‘True Texas legend’ honored at sympoium

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    Everything depicted in the movie was true.

    Charlie Wilson, portrayed in the Oscar-nominated movie “Charlie Wilson’s War,” spoke at the Jim Wright Symposium Wednesday. He said about his portrayal in the film, “I tell you, first of all, we’ll stick to it that I’m guilty of everything in the movie.”

    Greeted with a standing ovation by faculty, staff, students and guests, Wilson, who Jim Wright, political science professor at TCU and former U.S. Speaker of the House, introduced as “a true Texas legend,” was honored at the annual Wright Symposium.

    Famous for his involvement in the CIA’s most expensive covert operation, the former Texas congressman went under the radar to support the Afghan freedom fighters during the Cold War.

    Jim Scott, a political science professor at Oklahoma State University who spoke at the symposium, said, “Wilson found the levers … and pulled those levers to get what he needed.”

    Wilson placed himself in a subcommittee in which he was able to gather funds that no one knew existed in the midst of the Cold War.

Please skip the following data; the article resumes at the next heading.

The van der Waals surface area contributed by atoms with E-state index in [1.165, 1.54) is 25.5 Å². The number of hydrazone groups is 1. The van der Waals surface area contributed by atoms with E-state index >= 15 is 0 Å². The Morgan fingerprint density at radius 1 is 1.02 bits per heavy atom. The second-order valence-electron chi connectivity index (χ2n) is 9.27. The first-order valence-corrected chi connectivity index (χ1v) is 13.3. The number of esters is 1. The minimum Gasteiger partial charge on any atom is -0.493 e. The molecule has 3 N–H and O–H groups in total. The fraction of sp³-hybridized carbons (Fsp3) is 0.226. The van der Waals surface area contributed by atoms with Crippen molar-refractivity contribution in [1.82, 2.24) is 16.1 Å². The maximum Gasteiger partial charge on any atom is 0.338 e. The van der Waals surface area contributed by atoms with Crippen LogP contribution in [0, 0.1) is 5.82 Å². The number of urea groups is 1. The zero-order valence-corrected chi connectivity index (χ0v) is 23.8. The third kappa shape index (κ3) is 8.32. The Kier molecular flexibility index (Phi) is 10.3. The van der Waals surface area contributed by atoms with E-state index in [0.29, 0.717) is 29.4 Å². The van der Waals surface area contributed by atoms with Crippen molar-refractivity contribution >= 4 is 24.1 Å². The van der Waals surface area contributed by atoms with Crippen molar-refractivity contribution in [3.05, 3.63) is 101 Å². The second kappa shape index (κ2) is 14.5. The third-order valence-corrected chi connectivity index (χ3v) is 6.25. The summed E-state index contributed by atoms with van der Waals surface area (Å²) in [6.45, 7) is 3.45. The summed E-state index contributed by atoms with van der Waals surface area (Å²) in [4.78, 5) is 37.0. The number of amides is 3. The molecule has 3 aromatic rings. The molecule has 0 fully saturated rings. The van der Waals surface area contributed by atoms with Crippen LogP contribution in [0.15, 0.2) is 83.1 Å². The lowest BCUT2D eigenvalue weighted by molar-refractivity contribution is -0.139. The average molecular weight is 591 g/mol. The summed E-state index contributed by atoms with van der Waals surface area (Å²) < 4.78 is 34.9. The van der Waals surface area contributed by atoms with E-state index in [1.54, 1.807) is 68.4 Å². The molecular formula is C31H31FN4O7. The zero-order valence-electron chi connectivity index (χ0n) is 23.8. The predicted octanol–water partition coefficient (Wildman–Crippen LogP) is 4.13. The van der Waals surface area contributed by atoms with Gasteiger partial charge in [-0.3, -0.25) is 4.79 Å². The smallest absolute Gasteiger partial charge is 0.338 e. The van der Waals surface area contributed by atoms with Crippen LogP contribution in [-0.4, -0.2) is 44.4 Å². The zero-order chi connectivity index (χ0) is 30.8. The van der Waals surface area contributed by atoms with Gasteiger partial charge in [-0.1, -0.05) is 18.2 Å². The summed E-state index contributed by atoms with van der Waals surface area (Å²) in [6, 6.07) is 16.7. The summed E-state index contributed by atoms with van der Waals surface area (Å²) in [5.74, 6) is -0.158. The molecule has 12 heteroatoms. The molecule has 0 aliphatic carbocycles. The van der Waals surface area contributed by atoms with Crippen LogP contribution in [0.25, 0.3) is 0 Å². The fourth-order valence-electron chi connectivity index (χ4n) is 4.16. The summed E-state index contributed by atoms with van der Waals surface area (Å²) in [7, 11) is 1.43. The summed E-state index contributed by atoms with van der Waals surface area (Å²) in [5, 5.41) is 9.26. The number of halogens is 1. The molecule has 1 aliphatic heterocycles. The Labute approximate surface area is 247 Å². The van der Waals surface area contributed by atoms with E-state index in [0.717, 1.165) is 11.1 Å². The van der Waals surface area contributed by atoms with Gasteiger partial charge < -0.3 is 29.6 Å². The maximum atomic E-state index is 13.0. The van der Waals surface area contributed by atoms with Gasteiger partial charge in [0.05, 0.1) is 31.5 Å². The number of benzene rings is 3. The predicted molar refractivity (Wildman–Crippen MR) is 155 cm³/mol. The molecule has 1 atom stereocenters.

“Back then, you simply did not get $20 million that was not requested, not authorized and had never been heard of,” Wilson said.

    Many thought the war would only last a few weeks, Wilson said, but Christmas Eve 1979 and the Soviet Union’s invasion of Afghanistan changed everything.

    Wilson visited with Afghan warriors and refugees in Afghanistan to fully understand the situation and realized he needed to interfere.

    “The Soviets had a serious problem,” Wilson said. “I also realized that with our help for the Afghans, the Soviets will have a monumental problem.”

    By February 1989, Wilson collected enough funds for Afghanistan to take down Soviet helicopters.

    “The ferocious Red Army, with its tail between its legs, ignominiously marched back to the Soviet Union,” Wilson said.

    Wilson referred to the Soviet Army’s defeat as “one of the most miraculous military victories in history.”